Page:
A fairly easygoing walk on the Ryton Track though impressive Canterbury High Country mountain scenery, visiting Lakes Ida & Catherine.
The Ryton Track takes you through impressive mountain scenery to Lake Ida, and then Lake Catherine. Both are nice enough – Lake Ida is in the nicer setting – but neither particularly photogenic. There are also Lakes Selfe and Evelyn at the start which are nice. For me though the highlight was the lumpy topography including scree covered mountains in the Craigieburn Range. It’s a fairly flat walk and not too long, so for relatively little effort you can get a good sample of the Canterbury High Country. Continue reading “Ryton Track to Lakes Ida & Catherine, Canterbury NZ”
An easygoing walk along the Rakaia River as it cuts its way through the Rakaia Gorge, with views of the Mt Hutt Range to the west.
The Rakaia Gorge Walkway is an easygoing walk along a scenic section of the Rakaia River, with views of the river from various spots, and out over the Mt Hutt Range. It is suitable for families and those without tramping experience, although it can get a bit muddy. On a clear day the Rakaia River is a pleasing turquoise colour, and there are patches of native bush with exotics along the way. Continue reading “Rakaia Gorge Walkway, Canterbury NZ”
An attractive and varied walk through native shrublands besides Redcliffe Stream & up to the summit of Rat Hill (1450m) for views of rugged high peaks.
This was a very pleasant walk with good variety, and felt quite remote for a day walk. You start walking up rocky Redcliffe Stream surrounded by native scrublands on steep-sided hills. In early October the Kowhai trees were in bloom adding to this already attractive scenery. As you climb up the stream you eventually reach tussock flats, then commence the steep climb up Rat Hill (1450m) with great views over ruggedly attractive 2000m peaks in the Black Hill and Mt Hutt Ranges. Another walk to exceed expectations. Continue reading “Rat Hill via Redcliffe Stream, Canterbury NZ”
A classic circuit walk taking in two major attractions, the summit of Mt Somers (1688m) with great views, & the spectacular Pinnacles rock formations.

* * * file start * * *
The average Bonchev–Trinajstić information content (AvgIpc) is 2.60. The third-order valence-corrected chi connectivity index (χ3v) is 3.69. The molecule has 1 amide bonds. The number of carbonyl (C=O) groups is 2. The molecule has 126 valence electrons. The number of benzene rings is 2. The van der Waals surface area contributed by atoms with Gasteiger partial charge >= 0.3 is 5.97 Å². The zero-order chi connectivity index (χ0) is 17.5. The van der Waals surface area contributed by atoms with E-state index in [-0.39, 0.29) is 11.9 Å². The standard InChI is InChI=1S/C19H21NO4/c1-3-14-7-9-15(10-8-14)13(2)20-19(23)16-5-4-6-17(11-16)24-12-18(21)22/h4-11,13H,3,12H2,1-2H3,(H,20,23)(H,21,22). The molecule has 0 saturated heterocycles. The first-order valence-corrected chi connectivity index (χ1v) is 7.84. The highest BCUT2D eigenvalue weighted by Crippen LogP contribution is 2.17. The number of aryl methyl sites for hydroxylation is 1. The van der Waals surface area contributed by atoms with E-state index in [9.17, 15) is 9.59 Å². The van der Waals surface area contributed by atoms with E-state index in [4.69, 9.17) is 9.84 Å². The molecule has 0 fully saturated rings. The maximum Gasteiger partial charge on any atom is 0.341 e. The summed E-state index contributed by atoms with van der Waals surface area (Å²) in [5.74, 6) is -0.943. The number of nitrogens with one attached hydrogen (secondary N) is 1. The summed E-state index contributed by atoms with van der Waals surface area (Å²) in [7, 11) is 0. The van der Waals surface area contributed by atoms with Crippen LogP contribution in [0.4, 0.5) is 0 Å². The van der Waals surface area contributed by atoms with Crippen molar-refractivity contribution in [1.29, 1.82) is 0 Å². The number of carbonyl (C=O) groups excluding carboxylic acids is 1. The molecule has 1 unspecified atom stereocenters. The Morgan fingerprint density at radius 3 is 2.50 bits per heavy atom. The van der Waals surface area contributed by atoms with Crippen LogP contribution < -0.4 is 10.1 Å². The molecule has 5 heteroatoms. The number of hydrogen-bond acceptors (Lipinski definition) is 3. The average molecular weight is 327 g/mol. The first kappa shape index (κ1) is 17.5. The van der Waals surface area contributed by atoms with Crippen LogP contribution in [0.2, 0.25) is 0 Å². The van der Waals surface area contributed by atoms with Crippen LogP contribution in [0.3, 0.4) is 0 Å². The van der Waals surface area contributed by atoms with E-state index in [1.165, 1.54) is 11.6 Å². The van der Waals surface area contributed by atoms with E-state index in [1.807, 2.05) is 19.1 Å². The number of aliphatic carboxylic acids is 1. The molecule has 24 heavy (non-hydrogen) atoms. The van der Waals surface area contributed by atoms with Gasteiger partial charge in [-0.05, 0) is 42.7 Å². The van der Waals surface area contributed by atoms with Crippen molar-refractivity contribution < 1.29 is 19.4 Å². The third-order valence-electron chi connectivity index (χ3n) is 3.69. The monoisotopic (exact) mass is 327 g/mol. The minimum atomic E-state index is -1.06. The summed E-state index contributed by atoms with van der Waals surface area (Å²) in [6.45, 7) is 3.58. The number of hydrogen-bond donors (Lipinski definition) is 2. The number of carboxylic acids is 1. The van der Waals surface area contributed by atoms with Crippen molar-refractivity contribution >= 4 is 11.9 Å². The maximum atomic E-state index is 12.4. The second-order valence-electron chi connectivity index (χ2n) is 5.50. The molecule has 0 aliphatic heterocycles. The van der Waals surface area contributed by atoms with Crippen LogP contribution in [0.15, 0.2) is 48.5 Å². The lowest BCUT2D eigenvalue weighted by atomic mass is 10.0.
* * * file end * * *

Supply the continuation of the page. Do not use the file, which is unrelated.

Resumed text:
On our first time up Mt Somers (1688m) we missed some of the views north and west due to cloud, but no such problem this time. You get wide open views of the Southern Alps, of Mt Taylor, the highest peak in the Canterbury Foothills, and east over the Canterbury Plains. Wander a bit around the summit plateau to get the best views in all directions. And to turn this already good walk into a real classic, descend off-track on the northern side of the mountain, and return along the Mt Somers Track past the spectacular Pinnacles rock formations.
It’s a pretty long walk and will require experience in snow and ice during the winter. Track notes at the end.
Mt Somers & The Pinnacles Circuit: The Scenery
I’ve mixed in shots from our first time up the mountain in May 2020, and the rest are from September 2021. First are some of the May shots…
Now to September…
Throwing in one more from May 2020, then back to the rest from September…
On our descent now…
Walking clockwise, there’s a marked track from Sharplin Falls Reserve car park to the junction with the Mt Somers Summit Track. From there it’s a sparsely poled route to the summit.
From the summit it’s easy walking past point 1595 to a rocky spur that you can take down to the Mt Somers Track. Take this back past Pinnacles Hut to the start. Some sections of this were a bit rough and involved multiple stream crossings. You can of course return back along the outward route from the summit, which is a shorter option.
There’s more info on tracks in the area on the DOC website.
Expansive views of the Ashburton Lakes and Southern Alps from the top of Mt Guy (1319m), then a pleasant walk back below the mountain.